Burma is once again in flames. Thant Myint U is the country’s best-known chronicler – whose many books have brilliantly mapped the contemporary history of the country. He sat down with us and explained what the current crisis is about, and what lies ahead-
Q.Why do you think Myanmar has been struggling so long to sustain democracy?
Thant: Burma is a country that has been in a state of internal armed conflict for more than seven decades. Its army is the only army on the planet that has been fighting non-stop since World War Two. It’s been fighting against an incredible array of foes, from the British and the Japanese to Washington-backed Chinese Nationalists to Beijing-backed communist insurgents to druglords to dozens of ethnic minority-based armed organizations. The British never ruled all of what is today Myanmar: they set up the administrative systems needed to make money for their companies and at the same time protect India’s eastern flank. But the uplands were left virtually alone – this is where most of the fighting has been, especially these past few decades, as the army, as an army of occupation over ethnic minorities communities, has tried to quell resistance to the new Myanmar state. It’s this big army machine that’s grown up since the 1940s that’s dominated political life. Couple that with failed economic policies, gross underfunding of health and education, half a century of self-imposed isolation, and tough Western sanctions and you have the backdrop to much of what is happening today. The reformist generals who were in charge in the 2010s tried to move things in a different direction. But it was always going to be an incredibly difficult uphill climb. I think many didn’t realize how narrow that window was ten years ago and assumed too early that things were inevitably going to move in a positive direction.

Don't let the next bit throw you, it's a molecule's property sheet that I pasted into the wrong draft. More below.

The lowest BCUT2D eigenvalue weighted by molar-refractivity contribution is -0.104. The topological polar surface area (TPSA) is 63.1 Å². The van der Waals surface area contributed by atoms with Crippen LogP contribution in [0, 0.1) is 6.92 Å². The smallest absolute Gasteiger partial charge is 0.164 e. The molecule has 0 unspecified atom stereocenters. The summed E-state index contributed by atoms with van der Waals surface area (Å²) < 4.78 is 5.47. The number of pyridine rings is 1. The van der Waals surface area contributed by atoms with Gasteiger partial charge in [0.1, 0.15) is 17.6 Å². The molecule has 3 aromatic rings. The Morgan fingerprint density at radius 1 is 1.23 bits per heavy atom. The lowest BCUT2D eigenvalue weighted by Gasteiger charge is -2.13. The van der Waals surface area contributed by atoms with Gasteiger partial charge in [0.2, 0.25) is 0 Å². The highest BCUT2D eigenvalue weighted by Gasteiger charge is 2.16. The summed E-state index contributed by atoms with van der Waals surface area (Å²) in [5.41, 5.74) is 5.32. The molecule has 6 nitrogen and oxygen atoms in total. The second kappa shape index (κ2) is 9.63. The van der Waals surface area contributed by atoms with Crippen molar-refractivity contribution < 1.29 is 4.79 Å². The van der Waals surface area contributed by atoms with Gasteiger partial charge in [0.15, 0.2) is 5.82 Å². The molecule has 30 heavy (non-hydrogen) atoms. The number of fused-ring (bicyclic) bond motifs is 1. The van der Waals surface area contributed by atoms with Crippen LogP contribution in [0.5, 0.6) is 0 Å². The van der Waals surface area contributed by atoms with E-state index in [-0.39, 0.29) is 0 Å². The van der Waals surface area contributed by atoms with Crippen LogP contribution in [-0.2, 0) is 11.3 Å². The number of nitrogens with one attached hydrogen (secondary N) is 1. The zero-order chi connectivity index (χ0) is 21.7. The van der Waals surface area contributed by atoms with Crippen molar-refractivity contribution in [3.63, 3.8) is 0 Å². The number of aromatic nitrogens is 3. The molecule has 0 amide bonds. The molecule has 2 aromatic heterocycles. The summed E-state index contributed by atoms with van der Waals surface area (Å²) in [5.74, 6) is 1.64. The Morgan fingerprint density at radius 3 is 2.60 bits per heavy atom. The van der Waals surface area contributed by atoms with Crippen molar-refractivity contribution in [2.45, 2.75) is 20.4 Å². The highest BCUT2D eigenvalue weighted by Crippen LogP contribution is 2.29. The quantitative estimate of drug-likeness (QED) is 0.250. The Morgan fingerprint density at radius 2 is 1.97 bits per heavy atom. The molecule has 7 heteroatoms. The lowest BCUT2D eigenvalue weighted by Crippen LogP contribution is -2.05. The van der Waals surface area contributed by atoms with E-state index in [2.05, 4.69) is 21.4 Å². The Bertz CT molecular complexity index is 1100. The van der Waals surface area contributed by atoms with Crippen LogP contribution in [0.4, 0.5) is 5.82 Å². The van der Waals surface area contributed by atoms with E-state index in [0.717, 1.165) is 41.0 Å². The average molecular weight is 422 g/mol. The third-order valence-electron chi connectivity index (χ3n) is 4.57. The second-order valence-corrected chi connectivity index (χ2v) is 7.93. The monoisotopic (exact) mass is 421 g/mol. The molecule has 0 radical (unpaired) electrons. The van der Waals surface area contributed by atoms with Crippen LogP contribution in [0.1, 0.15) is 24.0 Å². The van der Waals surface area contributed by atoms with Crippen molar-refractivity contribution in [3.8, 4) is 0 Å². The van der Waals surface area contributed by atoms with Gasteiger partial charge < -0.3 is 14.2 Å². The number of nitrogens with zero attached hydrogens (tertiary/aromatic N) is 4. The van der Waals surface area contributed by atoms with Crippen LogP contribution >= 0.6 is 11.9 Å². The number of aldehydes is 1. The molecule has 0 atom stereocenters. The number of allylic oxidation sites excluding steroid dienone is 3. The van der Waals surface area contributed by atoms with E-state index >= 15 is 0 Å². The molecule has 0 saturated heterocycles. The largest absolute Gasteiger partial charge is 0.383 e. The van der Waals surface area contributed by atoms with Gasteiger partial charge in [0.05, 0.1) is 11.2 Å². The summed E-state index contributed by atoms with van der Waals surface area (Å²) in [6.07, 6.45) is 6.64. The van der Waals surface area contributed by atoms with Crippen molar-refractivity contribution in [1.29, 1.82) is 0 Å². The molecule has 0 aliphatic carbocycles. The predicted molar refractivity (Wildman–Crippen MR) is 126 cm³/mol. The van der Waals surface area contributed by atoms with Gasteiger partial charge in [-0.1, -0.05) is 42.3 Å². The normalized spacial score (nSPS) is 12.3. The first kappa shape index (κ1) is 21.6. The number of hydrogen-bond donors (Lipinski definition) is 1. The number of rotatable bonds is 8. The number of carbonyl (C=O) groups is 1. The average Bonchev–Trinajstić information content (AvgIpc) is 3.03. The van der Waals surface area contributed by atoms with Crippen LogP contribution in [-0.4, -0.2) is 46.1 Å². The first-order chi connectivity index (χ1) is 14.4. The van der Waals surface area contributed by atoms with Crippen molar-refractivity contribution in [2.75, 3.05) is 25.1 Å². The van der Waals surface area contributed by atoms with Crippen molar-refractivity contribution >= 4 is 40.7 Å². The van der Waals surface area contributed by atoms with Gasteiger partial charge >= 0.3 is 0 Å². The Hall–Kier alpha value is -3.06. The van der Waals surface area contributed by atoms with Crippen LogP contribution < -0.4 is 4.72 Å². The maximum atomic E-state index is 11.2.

Q. Do you think this is the last straw – an event that could change Myanmar forever?
Thant: The strength and determination of today’s protest movement, the resistance to the reimposition of direct military rule, is without precedent in Burmese history. It’s been led by the new generation that grew up over these past ten years of relative hope and freedom and they have no desire to live the lives of their parents, in poverty, isolation, and under dictatorship. The economy was already in dire straits because of this past year of Covid-related lockdowns and disruptions in international trade. But the situation has become far worse these past weeks as the mix of ongoing strikes and violent repression has brought the economy to a virtual standstill. We are likely looking at the collapse of the economy over the rest of this year with the real possibility of major shortages in food and other essentials for tens of millions of people, with the worst hit being the urban poor, who have now been without income for months.
Q. Tell us more about the identity crisis within Myanmar that creates so much conflict.